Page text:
o   Know your on-board system  

o   Know your laws 

  • Discharging raw sewage into California’s lakes, rivers, reservoirs, or coastal waters within three miles of shore is prohibited within U.S. navigable waters. Fines of up to $2,000 can be imposed for illegal discharges.
  • State law also prohibits dumping any treated or untreated human waste in a marina, yacht harbor, freshwater lake, reservoir, or freshwater impoundment, No Discharge Zone, and river that doesn’t support interstate traffic.
  • It’s illegal to discharge untreated sewage into a Sanctuary and it’s generally illegal to discharge treated sewage (from MSD Type I and II) if you have sufficient holding tank capacity. If you operate in these waters, your Type I or II MSD must be connected to a holding tank or secured to prevent all sewage discharges. Some harbors and marinas also have local ordinances preventing the discharge of other wastes, such as greywater. If unsure, check with the marina manager or harbor master for a complete list of local ordinances

NO DISCHARGE AREAS IN CALIFORNIA:

  • Avalon Bay Harbor (Los Angeles County)
  • Dana Point Harbor (Orange County)
  • Lake Tahoe (Placer & El Dorado Counties)
  • Oceanside Harbor (San Diego County)
  • San Diego Bay (San Diego County)
  • Upper & Lower Newport Bay (Orange County)
  • Channel island Harbor (Ventura County)
  • Huntington Harbor (Orange County)
  • Mission Bay (San Diego County)
  • Richardson Bay (Marin County)
  • Sunset Bay (Orange County)

pump it, dont dump it imageo   Pump It, Don’t Dump it!
Look for the national pumpout symbol that marks the location of a pumpout facility. For instructions, watch this video, follow these instructions or ask a marina manager/staff for help. Pumpout only your holding tank. Pumpouts are not designed to handle bilge water, solid material, or other substances.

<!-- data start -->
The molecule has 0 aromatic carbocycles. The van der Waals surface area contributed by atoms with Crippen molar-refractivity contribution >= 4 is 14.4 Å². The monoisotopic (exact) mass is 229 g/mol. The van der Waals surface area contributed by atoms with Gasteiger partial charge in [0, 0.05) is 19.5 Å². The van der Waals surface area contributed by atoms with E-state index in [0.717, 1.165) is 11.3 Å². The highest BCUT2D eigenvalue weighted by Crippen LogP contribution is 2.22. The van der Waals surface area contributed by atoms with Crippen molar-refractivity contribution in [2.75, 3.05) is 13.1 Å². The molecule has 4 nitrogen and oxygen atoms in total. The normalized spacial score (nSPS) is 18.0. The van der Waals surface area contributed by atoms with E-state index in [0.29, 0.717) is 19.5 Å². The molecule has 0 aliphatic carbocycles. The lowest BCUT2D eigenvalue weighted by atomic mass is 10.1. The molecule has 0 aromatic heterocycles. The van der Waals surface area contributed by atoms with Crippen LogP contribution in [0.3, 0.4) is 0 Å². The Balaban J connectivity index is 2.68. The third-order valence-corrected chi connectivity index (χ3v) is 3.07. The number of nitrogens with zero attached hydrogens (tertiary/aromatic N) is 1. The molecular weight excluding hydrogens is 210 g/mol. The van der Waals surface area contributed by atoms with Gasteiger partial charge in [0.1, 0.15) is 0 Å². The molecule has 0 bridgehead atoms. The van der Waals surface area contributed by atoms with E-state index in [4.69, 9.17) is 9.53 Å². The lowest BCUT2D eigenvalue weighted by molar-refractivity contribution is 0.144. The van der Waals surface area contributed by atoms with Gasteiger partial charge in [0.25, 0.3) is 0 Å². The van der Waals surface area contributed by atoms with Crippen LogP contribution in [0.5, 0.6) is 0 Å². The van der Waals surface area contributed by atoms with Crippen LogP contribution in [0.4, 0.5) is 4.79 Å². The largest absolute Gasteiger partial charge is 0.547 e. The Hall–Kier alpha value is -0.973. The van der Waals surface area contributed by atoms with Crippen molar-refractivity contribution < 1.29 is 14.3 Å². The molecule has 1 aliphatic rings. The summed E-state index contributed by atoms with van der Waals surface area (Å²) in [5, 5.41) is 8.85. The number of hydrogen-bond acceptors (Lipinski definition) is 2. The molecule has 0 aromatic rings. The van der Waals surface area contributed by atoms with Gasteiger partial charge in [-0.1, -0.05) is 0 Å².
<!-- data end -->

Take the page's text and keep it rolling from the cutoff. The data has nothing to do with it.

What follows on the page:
y valve imageo   Keep your Y-Valve properly secured in a closed position to prevent accidental discharges (use a padlock or wire tie). Watch this video to learn how to properly secure your Y-valve to prevent an accidental discharge.

 

 

 

pump outo   To identify the nearest participating pumpout, dump stations and floating restrooms,  visit: dbw.parks.ca.gov/pumpouts  or download the free Pumpout Nav app from your Android or Apple devise. 

  

o   Do not want to deal with sewage? If you don't want to service the holding tank yourself, consider using a mobile pumpout service.

REPORT!

Report sewage discharges to the National Response Center (800) 424-8802 and the California Office of Emergency Response (800) (645-7911)

  • Empty your holding tank on a regular basis. Full and overfull tanks are difficult and dangerous to drain. Keep a pumpout log on your boat to keep track of your holding tank capacity.

  • Periodically rinse the entire system with water. Connect a hose to the deck fitting for the holding tank and fill the tank with fresh water. Use the pumpout to pump the water out. Repeat if necessary.
  • Clean with a vinegar solution. Before you add any holding tank treatment, use a vinegar solution, about once a month, immediately after a tank has been emptied. This solution will help to reduce scale buildup and it will keep the walls of the hose clean.
  • Deodorize with borax and baking soda. To clean and deodorize the boat's head, use a mix of 1/2 cup borax per 1 gallon of water. Clean frequently with a solution of baking soda and water, and sprinkle baking soda around the rim.
  • Change the hoses when needed. Over time, the system hoses, made up of a rubbery material, start absorbing the sewage smell. Perform the following quick test: Wet a rag with hot water and put it around the hoses for a few minutes. Remove the rag and if the rag has a bad odor, like sewage, the odor is permeating through the hose and it's time to change it.

Download the Pumpout Nav app.

The Pumpout Nav App Video

How to Use a Sewage Pumpout Video